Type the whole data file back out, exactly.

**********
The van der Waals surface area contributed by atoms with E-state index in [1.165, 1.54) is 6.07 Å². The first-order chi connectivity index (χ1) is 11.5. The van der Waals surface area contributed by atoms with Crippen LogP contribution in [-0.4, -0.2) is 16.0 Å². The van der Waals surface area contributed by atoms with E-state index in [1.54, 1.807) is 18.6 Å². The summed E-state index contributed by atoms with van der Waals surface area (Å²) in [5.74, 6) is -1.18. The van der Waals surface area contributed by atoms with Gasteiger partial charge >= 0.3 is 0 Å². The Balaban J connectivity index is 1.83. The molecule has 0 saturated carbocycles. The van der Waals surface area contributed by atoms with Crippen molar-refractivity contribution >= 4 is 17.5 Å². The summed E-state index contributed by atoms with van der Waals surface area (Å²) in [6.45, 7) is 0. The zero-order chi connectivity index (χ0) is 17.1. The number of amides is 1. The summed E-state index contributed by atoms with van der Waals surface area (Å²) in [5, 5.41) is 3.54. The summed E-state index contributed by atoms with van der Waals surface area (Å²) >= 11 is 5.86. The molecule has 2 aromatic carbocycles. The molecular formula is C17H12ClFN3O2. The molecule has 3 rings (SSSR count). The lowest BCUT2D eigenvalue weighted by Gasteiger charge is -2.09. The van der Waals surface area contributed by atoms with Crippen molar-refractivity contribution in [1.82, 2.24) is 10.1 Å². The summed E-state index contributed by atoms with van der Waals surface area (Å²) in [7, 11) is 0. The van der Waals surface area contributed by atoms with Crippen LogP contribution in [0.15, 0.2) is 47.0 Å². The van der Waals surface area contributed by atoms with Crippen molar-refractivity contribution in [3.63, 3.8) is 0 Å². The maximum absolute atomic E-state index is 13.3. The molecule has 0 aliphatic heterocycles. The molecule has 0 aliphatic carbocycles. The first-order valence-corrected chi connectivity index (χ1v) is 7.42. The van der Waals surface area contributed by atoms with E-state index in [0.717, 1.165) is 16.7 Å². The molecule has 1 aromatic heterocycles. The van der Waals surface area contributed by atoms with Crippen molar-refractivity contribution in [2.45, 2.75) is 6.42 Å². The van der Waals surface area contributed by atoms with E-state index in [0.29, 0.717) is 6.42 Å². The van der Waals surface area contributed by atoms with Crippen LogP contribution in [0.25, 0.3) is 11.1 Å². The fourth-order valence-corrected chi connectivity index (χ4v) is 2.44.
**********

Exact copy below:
The van der Waals surface area contributed by atoms with E-state index in [1.165, 1.54) is 6.07 Å². The first-order chi connectivity index (χ1) is 11.5. The van der Waals surface area contributed by atoms with Crippen LogP contribution in [-0.4, -0.2) is 16.0 Å². The van der Waals surface area contributed by atoms with E-state index in [1.54, 1.807) is 18.6 Å². The summed E-state index contributed by atoms with van der Waals surface area (Å²) in [5.74, 6) is -1.18. The van der Waals surface area contributed by atoms with Gasteiger partial charge >= 0.3 is 0 Å². The Balaban J connectivity index is 1.83. The molecule has 0 saturated carbocycles. The van der Waals surface area contributed by atoms with Crippen molar-refractivity contribution >= 4 is 17.5 Å². The summed E-state index contributed by atoms with van der Waals surface area (Å²) in [6.45, 7) is 0. The zero-order chi connectivity index (χ0) is 17.1. The number of amides is 1. The summed E-state index contributed by atoms with van der Waals surface area (Å²) in [5, 5.41) is 3.54. The summed E-state index contributed by atoms with van der Waals surface area (Å²) >= 11 is 5.86. The molecule has 2 aromatic carbocycles. The molecular formula is C17H12ClFN3O2. The molecule has 3 rings (SSSR count). The lowest BCUT2D eigenvalue weighted by Gasteiger charge is -2.09. The van der Waals surface area contributed by atoms with Crippen molar-refractivity contribution in [1.82, 2.24) is 10.1 Å². The summed E-state index contributed by atoms with van der Waals surface area (Å²) in [7, 11) is 0. The van der Waals surface area contributed by atoms with Crippen LogP contribution in [0.15, 0.2) is 47.0 Å². The van der Waals surface area contributed by atoms with Crippen molar-refractivity contribution in [3.63, 3.8) is 0 Å². The maximum absolute atomic E-state index is 13.3. The molecule has 0 aliphatic heterocycles. The molecule has 0 aliphatic carbocycles. The first-order valence-corrected chi connectivity index (χ1v) is 7.42. The van der Waals surface area contributed by atoms with E-state index in [0.717, 1.165) is 16.7 Å². The molecule has 1 aromatic heterocycles. The van der Waals surface area contributed by atoms with Crippen molar-refractivity contribution in [2.45, 2.75) is 6.42 Å². The van der Waals surface area contributed by atoms with E-state index in [0.29, 0.717) is 6.42 Å². The van der Waals surface area contributed by atoms with Crippen LogP contribution in [0.25, 0.3) is 11.1 Å². The fourth-order valence-corrected chi connectivity index (χ4v) is 2.44.